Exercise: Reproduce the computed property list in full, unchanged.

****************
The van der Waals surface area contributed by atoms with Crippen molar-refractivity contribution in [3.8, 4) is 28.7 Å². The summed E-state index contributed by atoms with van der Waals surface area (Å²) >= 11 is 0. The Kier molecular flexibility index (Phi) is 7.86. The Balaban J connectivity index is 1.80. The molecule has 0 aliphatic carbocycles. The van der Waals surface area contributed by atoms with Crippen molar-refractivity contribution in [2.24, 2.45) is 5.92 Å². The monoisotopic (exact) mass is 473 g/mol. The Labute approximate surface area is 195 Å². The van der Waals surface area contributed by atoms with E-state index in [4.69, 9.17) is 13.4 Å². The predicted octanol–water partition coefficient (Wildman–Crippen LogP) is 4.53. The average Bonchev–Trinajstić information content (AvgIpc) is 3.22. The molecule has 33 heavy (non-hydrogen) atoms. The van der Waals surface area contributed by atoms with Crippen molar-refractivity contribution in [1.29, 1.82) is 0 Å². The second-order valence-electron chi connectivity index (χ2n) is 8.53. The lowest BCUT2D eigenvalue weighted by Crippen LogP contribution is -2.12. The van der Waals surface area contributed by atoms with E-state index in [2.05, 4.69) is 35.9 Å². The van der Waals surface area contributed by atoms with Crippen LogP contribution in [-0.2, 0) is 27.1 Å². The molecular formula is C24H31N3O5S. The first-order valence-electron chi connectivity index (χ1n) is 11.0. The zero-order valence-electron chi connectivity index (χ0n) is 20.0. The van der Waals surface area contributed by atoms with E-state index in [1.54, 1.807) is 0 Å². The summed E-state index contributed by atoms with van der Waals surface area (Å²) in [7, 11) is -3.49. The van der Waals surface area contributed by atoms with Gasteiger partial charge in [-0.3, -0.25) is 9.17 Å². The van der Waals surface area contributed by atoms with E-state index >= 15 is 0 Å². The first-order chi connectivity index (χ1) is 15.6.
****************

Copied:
The van der Waals surface area contributed by atoms with Crippen molar-refractivity contribution in [3.8, 4) is 28.7 Å². The summed E-state index contributed by atoms with van der Waals surface area (Å²) >= 11 is 0. The Kier molecular flexibility index (Phi) is 7.86. The Balaban J connectivity index is 1.80. The molecule has 0 aliphatic carbocycles. The van der Waals surface area contributed by atoms with Crippen molar-refractivity contribution in [2.24, 2.45) is 5.92 Å². The monoisotopic (exact) mass is 473 g/mol. The Labute approximate surface area is 195 Å². The van der Waals surface area contributed by atoms with E-state index in [4.69, 9.17) is 13.4 Å². The predicted octanol–water partition coefficient (Wildman–Crippen LogP) is 4.53. The average Bonchev–Trinajstić information content (AvgIpc) is 3.22. The molecule has 33 heavy (non-hydrogen) atoms. The van der Waals surface area contributed by atoms with Crippen molar-refractivity contribution in [1.29, 1.82) is 0 Å². The second-order valence-electron chi connectivity index (χ2n) is 8.53. The lowest BCUT2D eigenvalue weighted by Crippen LogP contribution is -2.12. The van der Waals surface area contributed by atoms with E-state index in [2.05, 4.69) is 35.9 Å². The van der Waals surface area contributed by atoms with Crippen LogP contribution in [-0.2, 0) is 27.1 Å². The molecular formula is C24H31N3O5S. The first-order valence-electron chi connectivity index (χ1n) is 11.0. The zero-order valence-electron chi connectivity index (χ0n) is 20.0. The van der Waals surface area contributed by atoms with E-state index in [1.54, 1.807) is 0 Å². The summed E-state index contributed by atoms with van der Waals surface area (Å²) in [7, 11) is -3.49. The van der Waals surface area contributed by atoms with Gasteiger partial charge in [-0.3, -0.25) is 9.17 Å². The van der Waals surface area contributed by atoms with E-state index >= 15 is 0 Å². The first-order chi connectivity index (χ1) is 15.6.